Big 12: Romie Blaylock
You guys loved it. It's still a little soon to make generalizations about the 2010 class just yet, but you wanted more, so let's take a look back at 2007.
Here's half of the Big 12. We'll look at the rest later this week. (Note: Players who signed and did not academically qualify are not eligible.)
Best surprise: "CB" Elliott Coffey. Coffey signed with Baylor as the nation's No. 84 cornerback and a middle of the road recruit for Guy Morriss. By the end of his career, he'd gained almost 60 pounds and was a versatile linebacker at 235 pounds and the leader of the Bears' defense as an All-Big 12 talent.
Biggest bust: WR Romie Blaylock. He was the highest-ranked recruit who made it to campus for the Bears but managed to have negative receiving yardage in his true freshman season. He eventually moved to cornerback but made just one start and eventually transferred to Midwestern State.
IOWA STATE CYCLONES
Best surprise: OL Kelechi Osemele. This wasn't a very strong class from Iowa State, but Osemele, the nation's No. 149 tackle from Houston, blossomed into a three-year starter and an NFL draft pick who started for the Baltimore Ravens and won a Super Bowl ring earlier this month.
Biggest bust: QB Philip Bates. Bates lost a quarterback competition to Austen Arnaud and transferred during his sophomore season, eventually landing at Ohio where he played quarterback and receiver. The Omaha native was Iowa State's highest-ranked recruit and the nation's No. 76 quarterback.
Best surprise: OLB Justin Springer. Springer was rated higher than just two of KU's high school signees in the 23-member class, but he emerged as a starter and a team captain as a senior in 2010, helping KU upset the ACC champion Georgia Tech and winning the Big 12's Player of the Week honor. The California native was unranked as a recruit.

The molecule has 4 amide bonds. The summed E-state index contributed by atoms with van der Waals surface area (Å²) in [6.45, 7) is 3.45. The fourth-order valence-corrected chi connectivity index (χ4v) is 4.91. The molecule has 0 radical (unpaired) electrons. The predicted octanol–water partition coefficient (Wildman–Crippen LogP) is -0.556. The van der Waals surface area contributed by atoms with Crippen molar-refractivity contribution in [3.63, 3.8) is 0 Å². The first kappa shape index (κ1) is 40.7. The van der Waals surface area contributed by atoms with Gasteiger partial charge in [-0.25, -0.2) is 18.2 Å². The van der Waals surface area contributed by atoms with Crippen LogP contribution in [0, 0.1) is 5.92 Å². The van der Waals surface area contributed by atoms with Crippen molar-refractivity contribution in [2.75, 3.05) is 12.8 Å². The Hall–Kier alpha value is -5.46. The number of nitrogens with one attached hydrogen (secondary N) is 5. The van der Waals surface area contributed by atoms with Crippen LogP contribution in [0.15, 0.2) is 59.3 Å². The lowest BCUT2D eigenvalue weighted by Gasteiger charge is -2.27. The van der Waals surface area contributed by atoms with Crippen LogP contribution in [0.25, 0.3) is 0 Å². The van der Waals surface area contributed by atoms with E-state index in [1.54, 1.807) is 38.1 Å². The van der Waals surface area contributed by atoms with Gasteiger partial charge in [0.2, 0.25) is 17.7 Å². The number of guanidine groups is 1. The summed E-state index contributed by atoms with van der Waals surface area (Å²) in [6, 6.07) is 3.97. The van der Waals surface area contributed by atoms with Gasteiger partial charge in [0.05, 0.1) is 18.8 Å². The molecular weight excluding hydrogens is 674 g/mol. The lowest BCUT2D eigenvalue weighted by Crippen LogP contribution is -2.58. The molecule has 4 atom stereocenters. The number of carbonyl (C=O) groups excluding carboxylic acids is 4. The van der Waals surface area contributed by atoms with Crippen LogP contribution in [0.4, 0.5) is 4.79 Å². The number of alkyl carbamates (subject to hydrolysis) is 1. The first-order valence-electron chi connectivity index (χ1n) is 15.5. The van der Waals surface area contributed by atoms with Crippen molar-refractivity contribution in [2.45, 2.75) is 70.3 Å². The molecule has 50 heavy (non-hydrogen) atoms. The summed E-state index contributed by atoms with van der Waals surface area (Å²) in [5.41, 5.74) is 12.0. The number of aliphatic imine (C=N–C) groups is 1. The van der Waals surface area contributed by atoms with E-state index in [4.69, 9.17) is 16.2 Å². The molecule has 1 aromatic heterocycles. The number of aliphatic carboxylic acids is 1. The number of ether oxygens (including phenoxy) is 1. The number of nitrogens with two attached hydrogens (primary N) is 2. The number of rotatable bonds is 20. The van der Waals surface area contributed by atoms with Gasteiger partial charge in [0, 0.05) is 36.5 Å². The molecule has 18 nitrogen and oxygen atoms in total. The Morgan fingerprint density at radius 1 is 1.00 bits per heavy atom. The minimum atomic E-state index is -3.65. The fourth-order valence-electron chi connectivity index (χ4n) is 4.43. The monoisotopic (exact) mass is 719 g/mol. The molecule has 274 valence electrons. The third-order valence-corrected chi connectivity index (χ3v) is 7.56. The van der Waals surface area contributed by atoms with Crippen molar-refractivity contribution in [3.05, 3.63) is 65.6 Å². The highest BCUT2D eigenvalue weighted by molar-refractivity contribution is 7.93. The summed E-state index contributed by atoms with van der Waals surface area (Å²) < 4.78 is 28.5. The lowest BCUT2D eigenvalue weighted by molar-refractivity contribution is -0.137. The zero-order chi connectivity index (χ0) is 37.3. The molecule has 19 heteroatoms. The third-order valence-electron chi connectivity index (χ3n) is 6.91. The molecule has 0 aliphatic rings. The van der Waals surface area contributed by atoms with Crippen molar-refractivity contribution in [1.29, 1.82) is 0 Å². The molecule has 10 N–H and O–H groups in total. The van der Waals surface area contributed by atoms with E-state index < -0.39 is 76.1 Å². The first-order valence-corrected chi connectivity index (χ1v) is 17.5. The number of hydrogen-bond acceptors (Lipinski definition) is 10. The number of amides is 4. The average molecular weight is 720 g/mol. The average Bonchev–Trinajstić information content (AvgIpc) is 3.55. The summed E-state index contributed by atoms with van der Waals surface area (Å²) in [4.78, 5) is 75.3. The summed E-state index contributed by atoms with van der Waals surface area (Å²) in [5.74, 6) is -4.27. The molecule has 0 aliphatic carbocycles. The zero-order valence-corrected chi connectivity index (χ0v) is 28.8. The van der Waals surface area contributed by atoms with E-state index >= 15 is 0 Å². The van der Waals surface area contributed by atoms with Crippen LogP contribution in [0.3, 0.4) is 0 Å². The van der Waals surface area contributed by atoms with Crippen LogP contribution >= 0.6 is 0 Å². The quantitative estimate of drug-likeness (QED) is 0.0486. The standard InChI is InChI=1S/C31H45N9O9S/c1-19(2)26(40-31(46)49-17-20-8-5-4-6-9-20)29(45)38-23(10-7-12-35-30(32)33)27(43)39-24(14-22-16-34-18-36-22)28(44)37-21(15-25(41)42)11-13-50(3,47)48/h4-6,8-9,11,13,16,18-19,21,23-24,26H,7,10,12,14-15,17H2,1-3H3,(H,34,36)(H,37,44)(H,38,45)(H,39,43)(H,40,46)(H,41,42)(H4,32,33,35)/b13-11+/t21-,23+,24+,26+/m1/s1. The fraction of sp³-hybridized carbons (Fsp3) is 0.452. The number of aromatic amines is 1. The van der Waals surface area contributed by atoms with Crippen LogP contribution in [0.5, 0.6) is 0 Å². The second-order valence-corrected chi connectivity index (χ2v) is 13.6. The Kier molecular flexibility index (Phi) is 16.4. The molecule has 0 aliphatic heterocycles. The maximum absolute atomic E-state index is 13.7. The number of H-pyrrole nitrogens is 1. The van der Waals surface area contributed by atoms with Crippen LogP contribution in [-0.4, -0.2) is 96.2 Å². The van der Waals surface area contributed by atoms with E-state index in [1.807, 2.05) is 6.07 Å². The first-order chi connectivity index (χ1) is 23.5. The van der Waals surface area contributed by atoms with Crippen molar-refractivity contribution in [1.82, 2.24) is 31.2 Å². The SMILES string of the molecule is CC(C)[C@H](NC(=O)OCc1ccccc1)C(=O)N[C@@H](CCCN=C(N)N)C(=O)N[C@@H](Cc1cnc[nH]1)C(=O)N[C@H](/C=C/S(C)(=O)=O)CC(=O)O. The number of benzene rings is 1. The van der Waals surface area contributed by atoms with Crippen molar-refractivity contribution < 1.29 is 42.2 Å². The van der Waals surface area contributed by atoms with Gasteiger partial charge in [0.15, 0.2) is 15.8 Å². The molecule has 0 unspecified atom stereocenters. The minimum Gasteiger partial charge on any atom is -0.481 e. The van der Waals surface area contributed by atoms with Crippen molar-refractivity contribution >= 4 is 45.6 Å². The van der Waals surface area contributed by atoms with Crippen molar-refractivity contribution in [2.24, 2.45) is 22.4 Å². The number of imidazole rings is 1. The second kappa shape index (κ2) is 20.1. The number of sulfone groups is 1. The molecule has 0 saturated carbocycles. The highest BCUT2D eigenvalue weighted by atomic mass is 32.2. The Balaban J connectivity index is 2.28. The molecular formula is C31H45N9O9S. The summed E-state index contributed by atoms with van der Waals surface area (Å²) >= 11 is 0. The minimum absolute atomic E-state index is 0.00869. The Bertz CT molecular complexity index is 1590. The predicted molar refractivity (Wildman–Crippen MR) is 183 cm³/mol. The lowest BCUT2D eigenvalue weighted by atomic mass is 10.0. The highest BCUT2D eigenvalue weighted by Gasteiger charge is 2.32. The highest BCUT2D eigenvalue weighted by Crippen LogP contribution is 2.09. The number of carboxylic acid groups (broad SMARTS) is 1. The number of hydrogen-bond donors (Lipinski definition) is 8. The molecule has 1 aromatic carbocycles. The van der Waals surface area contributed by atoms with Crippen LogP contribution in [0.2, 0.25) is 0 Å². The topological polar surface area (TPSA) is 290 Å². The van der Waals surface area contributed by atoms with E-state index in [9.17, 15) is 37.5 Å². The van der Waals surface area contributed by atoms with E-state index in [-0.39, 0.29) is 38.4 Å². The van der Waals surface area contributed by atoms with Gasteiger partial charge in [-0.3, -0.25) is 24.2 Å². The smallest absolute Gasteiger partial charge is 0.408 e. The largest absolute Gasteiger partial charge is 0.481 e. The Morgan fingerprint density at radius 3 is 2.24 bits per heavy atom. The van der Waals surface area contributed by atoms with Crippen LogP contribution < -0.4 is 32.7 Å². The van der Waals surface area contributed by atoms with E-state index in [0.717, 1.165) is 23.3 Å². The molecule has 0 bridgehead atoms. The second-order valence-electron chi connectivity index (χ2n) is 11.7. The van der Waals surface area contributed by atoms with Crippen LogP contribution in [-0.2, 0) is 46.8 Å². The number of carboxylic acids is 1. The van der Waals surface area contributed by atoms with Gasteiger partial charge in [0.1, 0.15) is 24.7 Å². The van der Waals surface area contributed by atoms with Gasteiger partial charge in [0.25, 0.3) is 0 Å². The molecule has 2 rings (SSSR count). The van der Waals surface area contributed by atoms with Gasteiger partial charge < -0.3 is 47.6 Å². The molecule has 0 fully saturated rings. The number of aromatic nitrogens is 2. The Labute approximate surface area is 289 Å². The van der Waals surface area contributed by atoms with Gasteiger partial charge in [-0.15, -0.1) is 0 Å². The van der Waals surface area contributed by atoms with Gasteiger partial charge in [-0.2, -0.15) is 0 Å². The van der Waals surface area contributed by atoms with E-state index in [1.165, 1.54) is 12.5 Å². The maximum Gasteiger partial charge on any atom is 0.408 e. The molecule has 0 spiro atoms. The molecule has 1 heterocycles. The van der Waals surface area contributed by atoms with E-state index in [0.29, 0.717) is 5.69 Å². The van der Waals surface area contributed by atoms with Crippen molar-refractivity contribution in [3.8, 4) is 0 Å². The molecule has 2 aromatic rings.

Biggest bust: RB Carmon Boyd-Anderson. The Jayhawks' signed the Jacksonville, Texas native as the nation's No. 71 running back and the second-highest rated recruit in the class. He played sparingly as a freshman before transferring before the 2008 class when it was clear he had fallen down the depth chart.
KANSAS STATE WILDCATS
Best surprise: DE Ralph Guidry. He was the nation's No. 150 defensive end in an average class for K-State and came to K-State at just 235. He was all the way up to 290 pounds by the end of his career and was a two-year starter at defensive tackle who notched more sacks than all but one Wildcat in 2011, when K-State won 10 games and reached the Cotton Bowl.
Biggest bust: S Lamark Brown. Brown was the class' highest-ranked recruit as the nation's No. 19 safety, but he played exclusively offense in Manhattan and never caught on. He switched positions twice but never had more than 215 yards receiving and transferred to Minnesota State Mankato in the summer of 2010.
Best surprise: "RB" Travis Lewis. The top of Oklahoma's class in 2007 was loaded, but the nation's No. 86 running back made a huge impact after a redshirt season. He led the team with 144 tackles and won Big 12 Freshman of the Year. He topped 100 tackles two more times in his career and became the first player in Oklahoma history to lead the team in tackles in four seasons.
Biggest bust: S Desmond Jackson. Jackson was the class' second-highest rated recruit, behind only the late Austin Box. He was the nation's No. 16 safety but never started a game and made just 13 tackles before transferring to Tarleton State.
Here's what we've covered so far:
This group? Well, it's not very good. And considering the crazy depth in the Big 12 at receiver, it could be a long season for cornerbacks in this league. I love the upside of many of the Big 12 corners -- namely the guys at Missouri and Texas Tech (especially working with Chad Glasgow's 4-2-5 in Lubbock). Texas could also develop fast in its new defense, but outside of Texas A&M and Oklahoma, I don't see any Big 12 teams that should be completely comfortable with their cornerbacks.
Of course, for fans who love points, this could be a welcome development. For secondary coaches and defensive coordinators? Not so much.
2. Texas A&M -- Fleming's return pushed the Sooners over A&M as having the Big 12's best group of corners. But Coryell Judie and Terrence Frederick could both challenge for first team All-Big 12 honors at the position. They are ahead of reserves Dustin Harris and Lionel Smith, who will get plenty of time on the field.
3. Missouri -- Missouri loses starters Carl Gettis and Kevin Rutland, but the coaches consider Kip Edwards a returning starter because of how much he played last season. Edwards could join E.J. Gaines in eventually becoming better than both Gettis and Rutland. Trey Hobson and Robert Steeples will get time in the rotation, too.